Its your life and your lifestyle and for now, you have the right to use the

kind of medicine you choose, whether it be pharmaceuticals, herbs, or foods.

My biggest concern on this subject are those that believe allopathic

medicine and pharma is the only way to cure disease and everything else is a

waste of time and money. Unfortunately, there are many of them than those

that think like Zelda and I. National health care will force us to conform.

The best thing about my job is that my health insurance is so cheap. Its

GREAT insurance for that want to run to the doctor for an antibiotic at the

first sign of every little sniffle, or the dermatologist for every outbreak,

you get the picture.

I never use it. But, I ride horses, can't afford to be without it. A fall

could cost me everything. So, fortunately, I have the safety it provides.

But, I have to pay out of my pocket for my actual health care - visits to

the acupuncturist and chiropractor that help keep me healthy.

Kathy

From: nutrition

[mailto:nutrition ] On Behalf Of SeaDruid

Sent: Saturday, November 15, 2008 1:38 PM

nutrition

Subject: Re: Laetrile/Amygdalin - National Cancer Institute

My dietary changes have helped with my diabetes and blood pressure as well,

but I continue with my meds because they have helped a lot and I have had no

side effects. Even without insurance I was only paying less than $40 per

month for the meds so was not a problem. I'm glad you got off yours, that's

a goal I think that I will reach someday. Really, who wants to take anything

they don't have to take? I guess at some level I figure that it is all

biochemistry though so I'm not sure what the difference is to me between

taking cinnamon or bitter melon vs eating low-carb vs taking metformin. I

guess I'm a pragmatist...whatever seems effective for me. The metformin

keeps my fasting blood sugar low and the low-carb keeps me from spiking

after meals. The herbs that I've tried seem to do nothing. Gingko makes my

fasting blood sugar go UP by 20 points or so!!

Re: Laetrile/Amygdalin - National Cancer Institute

Perhaps I should add (in pursuit of peace) that I do not consider those

who dispute the usefulness of allopathic medicine to be loud or shallow

or lacking in nuance -- though I do consider them misguided. I would

certainly use it myself, very gratefully, if the need arose.

Sally

>> > Uhm, I'm pretty much anti-allopathic medicine, except for trauma and

>> > emergencies.

>> >

>> >

>> >

>> > Kathy

..

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Hi all

I have been a lurker here so far but had to interject. I wrote/edited a

highschool anthology for cancer for Greenhaven Press (I am a freelance

writer). I did not write the articles used in the book just the intros etc

but I had to do all their research and present pro/con to every topic

listed. i.e.. Yes chemo is fantastic - No chemo kills everyone. - The book

was for highschoolers to use when doing a report on cancer. What an eye

opener!! I can tell from the extensive research done for that - cancer is

big money bottom line.

Cancer is treatable much of the time. Very few cancers are treated well with

chemo/allopathic drugs. That is the fact - and chemo kills -and damages -

that is also an established fact. The exams and screenings they do often

cause cancer. Many people are treated for " cancer " that would never die or

have any problems but for early screenings that caught " it " . Many natural

remedies do work. Not all work for everyone. And sometimes damage do the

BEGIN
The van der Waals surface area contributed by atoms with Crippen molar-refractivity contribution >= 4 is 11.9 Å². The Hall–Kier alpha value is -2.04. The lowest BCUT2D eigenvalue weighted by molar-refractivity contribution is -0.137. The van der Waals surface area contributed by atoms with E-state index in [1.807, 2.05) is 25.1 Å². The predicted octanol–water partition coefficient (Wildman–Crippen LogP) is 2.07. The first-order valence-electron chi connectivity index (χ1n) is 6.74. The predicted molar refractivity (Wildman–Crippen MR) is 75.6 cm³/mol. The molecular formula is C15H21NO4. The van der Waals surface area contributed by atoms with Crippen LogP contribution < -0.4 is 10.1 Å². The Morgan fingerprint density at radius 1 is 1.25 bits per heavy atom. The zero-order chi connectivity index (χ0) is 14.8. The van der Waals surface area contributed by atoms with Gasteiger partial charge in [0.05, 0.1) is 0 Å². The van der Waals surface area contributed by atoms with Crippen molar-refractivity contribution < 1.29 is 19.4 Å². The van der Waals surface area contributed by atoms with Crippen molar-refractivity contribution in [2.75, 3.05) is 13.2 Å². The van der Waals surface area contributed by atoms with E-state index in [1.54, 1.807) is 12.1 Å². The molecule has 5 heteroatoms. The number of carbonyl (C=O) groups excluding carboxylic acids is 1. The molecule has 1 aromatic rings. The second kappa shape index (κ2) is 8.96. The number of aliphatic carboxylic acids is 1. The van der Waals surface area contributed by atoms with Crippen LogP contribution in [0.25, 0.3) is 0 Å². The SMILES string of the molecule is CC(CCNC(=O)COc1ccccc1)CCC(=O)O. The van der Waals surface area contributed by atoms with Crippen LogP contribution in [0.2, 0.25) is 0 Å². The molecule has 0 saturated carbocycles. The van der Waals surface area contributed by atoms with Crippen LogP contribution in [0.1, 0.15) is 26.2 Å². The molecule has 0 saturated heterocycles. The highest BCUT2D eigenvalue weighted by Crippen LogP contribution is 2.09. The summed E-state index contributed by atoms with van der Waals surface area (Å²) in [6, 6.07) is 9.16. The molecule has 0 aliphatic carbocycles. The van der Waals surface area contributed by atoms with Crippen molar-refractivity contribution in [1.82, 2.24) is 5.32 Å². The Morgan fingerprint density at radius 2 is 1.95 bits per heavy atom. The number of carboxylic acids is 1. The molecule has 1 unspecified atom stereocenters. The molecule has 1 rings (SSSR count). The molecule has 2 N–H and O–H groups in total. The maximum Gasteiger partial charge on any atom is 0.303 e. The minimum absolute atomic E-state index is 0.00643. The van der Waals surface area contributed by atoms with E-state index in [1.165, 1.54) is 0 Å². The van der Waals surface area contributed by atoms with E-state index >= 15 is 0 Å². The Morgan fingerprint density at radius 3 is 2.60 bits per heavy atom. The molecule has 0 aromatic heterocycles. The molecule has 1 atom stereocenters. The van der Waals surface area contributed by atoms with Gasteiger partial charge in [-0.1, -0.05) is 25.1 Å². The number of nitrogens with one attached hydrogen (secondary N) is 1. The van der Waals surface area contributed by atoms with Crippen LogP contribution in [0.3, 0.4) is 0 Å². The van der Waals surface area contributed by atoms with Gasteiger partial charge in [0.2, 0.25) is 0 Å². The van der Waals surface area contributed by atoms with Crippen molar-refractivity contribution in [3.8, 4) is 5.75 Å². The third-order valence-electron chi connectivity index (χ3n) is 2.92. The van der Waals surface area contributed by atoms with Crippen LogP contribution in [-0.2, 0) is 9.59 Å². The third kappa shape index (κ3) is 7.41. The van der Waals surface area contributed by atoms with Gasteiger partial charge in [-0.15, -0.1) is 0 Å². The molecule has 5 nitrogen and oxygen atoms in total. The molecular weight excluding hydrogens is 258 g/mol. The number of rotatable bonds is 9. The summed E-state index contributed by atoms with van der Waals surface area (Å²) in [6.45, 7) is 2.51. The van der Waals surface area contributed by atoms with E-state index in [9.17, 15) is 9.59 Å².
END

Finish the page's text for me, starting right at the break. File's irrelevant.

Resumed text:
body is too extensive to totally heal by the time it is used. Not to mention

many people seek out natural help after they have gone the route of chemo

etc.

I personally know of people who have reversed cancer with natural means. And

yes I know of some who have survived with allopathic means. But keep in mind

survival from oncologist view means living for 5 years after

diagnosis/treatment. You can die of cancer 2 days after the 5 year mark and

you are considered a survivor.

I have a good friend who was an oncology nurse for years. After I did the

book I seen here for the first time in several years. She was no longer in

oncology. I asked her straight up - Would you have chemo if diagnosed with

cancer. Her answer - " Not on your life " Even if you live you are never the

same it ruins quality of wife. She is not a nature " freak " at all. She still

works as an RN in a major hospital and goes the route of typical medicine.

Yet you couldn't her to touch chemo with a 10 ft pool.

Now has the " natural " group also been exploited? yep - you bet - that's why

it is important to go to qualified naturopaths and do your own homework.

Don't buy it will work just because it is something natural. If you want o

read an eye opening book on drug compans check out " Our Daily Med " by Melody

sen - an investigative reporter. I was leery of drugs and the FDA

before I read that book - I want nothing to do with any of it now.

Medicine, evnen allopathic medicine, was once about healing. It's not

anymore. It's about the almighty $$ and keeping you paying for meds. Are

they good doctors, nurses, etc? Yep sure are - many of them do what they can

and use all knowledge at their fingertips. Many take kickbacks from drug

companies and tell themselves they are making people well.

Belinda

www.learningtreasures.com

<http://geo./serv?s=97359714/grpId=13399289/grpspId=1705060950/msgI

d=10066/stime=1226764394/nc1=5191951/nc2=5191946/nc3=4025304>

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Hello

My name is Alan, and I am new to the group.

In my opinion anyone who has an interest in:

Laetrile/Amygdalin B17 or any cancer treatment

should watch this video, and all, this is just part 1. The speaker is a man

named G. .

The Science and Politics of Cancer (2005) - Part 1